Sovereignty in its widest sense means the supreme, absolute and uncontrollable power by which any independent State is governed. Through the years, the concept of sovereignty has evolved to include not only internal or territorial sovereignty but also permanent sovereignty over natural resources. Fundamentally, it means the State can freely dispose of its natural wealth and resources within its territory. Correlatively, the principle brings about the State duty to properly manage its wealth and natural resources as well as due care of the environment. Derived from this principle is also the right of the State to pursue its own socioeconomic and environmental policies.
The growth of the principle of permanent sovereignty over natural resources is closely associated with two main concerns at the time of the creation of the United Nations in 1945. These are (i) the economic development of developing countries; and (ii) the self-determination of colonial peoples. The principle progressively developed that by 1972, the well-known principle of the Stockholm Declaration on the Human Environment declares the sovereign right of States to exploit their own natural resources pursuant to their own environmental policies. However, the right is qualified by the obligation not to cause any extraterritorial environmental harm. Principle 2 of the Rio Declaration on the Environment and Development restates Principle 21 as mentioned and confirms that sovereignty does not only give rise to State rights but to State obligations and responsibilities as well.
Emerging environmental challenges such as climate change mitigation, food and water security and disaster management add new dimensions to environmental issues. No country can deal with those challenges alone. States must continually identify common priorities to deal with those concerns. It must enhance coordination among states and even challenge the dichotomy between regional and national interests, reexamining principles of sovereignty and non-interference in the context of environmental challenges. Asean response in this regard are the on-going cooperative efforts to promote conservation activities which include, among others, (i) The “Heart of Borneo” initiative to create a transboundary biodiversity sanctuary straddling Malaysia, Brunei Darussalam and Indonesia against illegal logging and clearing land for palm oil plantations; (ii) The Asean Heritage Parks program which consists of identified and proclaimed protected areas of high conservation importance in each member country, preserving in total a complete spectrum of representative ecosystems of the Asean region; (iii) The Asean Turtle Conservation and Protection Memorandum of Understanding between the Philippines and Malaysia to jointly manage, protect and conserve all species of turtle and their habitats in the region through unified management, conservation and protection strategies; (iv) The Sulu Sulawesi Marine Ecoregion as part of the Asean Marine Heritage Areas about which conservation plans for joint implementation are in place to protect and conserve the coral triangle bounded by the Philippines, Malaysia and Indonesia.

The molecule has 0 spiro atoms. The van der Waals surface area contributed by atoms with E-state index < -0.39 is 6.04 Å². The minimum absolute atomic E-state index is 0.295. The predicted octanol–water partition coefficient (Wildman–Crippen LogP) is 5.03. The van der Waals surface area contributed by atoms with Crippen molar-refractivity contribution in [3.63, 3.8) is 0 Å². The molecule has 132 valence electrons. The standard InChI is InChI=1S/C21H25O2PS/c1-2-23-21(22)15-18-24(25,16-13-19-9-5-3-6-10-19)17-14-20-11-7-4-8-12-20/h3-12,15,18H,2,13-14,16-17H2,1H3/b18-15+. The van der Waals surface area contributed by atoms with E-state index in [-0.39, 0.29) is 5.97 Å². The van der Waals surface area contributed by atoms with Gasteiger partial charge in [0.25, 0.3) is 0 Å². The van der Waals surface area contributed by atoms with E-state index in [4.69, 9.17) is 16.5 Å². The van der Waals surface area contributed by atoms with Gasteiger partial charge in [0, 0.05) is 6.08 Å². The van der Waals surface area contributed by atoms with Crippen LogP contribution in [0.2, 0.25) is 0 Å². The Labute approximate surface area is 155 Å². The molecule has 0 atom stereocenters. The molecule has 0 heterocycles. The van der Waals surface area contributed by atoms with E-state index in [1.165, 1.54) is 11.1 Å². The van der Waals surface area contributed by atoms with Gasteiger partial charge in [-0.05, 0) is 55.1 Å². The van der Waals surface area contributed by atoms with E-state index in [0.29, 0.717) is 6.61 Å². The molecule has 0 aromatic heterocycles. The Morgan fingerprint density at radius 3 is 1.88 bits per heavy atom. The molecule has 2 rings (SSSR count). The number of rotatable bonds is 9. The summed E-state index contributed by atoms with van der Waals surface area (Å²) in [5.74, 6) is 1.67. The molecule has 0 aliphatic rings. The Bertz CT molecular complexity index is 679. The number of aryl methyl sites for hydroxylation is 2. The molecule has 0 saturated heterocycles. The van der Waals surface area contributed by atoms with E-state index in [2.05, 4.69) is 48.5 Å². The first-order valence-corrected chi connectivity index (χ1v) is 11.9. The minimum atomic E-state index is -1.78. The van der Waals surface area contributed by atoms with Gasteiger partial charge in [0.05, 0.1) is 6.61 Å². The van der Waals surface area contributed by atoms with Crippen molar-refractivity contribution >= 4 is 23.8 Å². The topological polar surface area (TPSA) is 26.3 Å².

The involvements of Asean countries mentioned above demonstrate the right of states, within the framework of other principles and rules of international law, to manage natural resources in accord with developmental and environmental policies and objectives. It confirms that a state’s sovereignty over its natural resources involves a number of duties. Among them: (i) The duty to ensure benefits for the whole population and not to compromise the rights of future generations; (ii) The duty to prevent harm to the environment of neighbouring states or areas beyond national jurisdiction. This implies a prudent use of natural resources not only to protect biodiversity but also to prevent and control pollution. Gradually, it has become recognized that under international law, natural resources management is no longer exclusively within the jurisdiction of individual states and that sovereignty is a responsibility and not an absolute right.
There is much discourse nowadays about sovereignty vis-a-vis natural resources and economic growth, natural resources and conflict in use and natural resource governance mechanisms; proof that the 21st century marks an increasing and continuing appreciation of the concept of sovereignty over natural resources. Looking back, the decades after the 1972 UN Stockholm Conference on the Human Environment could well be described as decades of clarifying and updating the earlier economic and political concept of sovereignty and integrating it into the present legal thinking—a dynamic response to changed circumstances and insights in the changing world.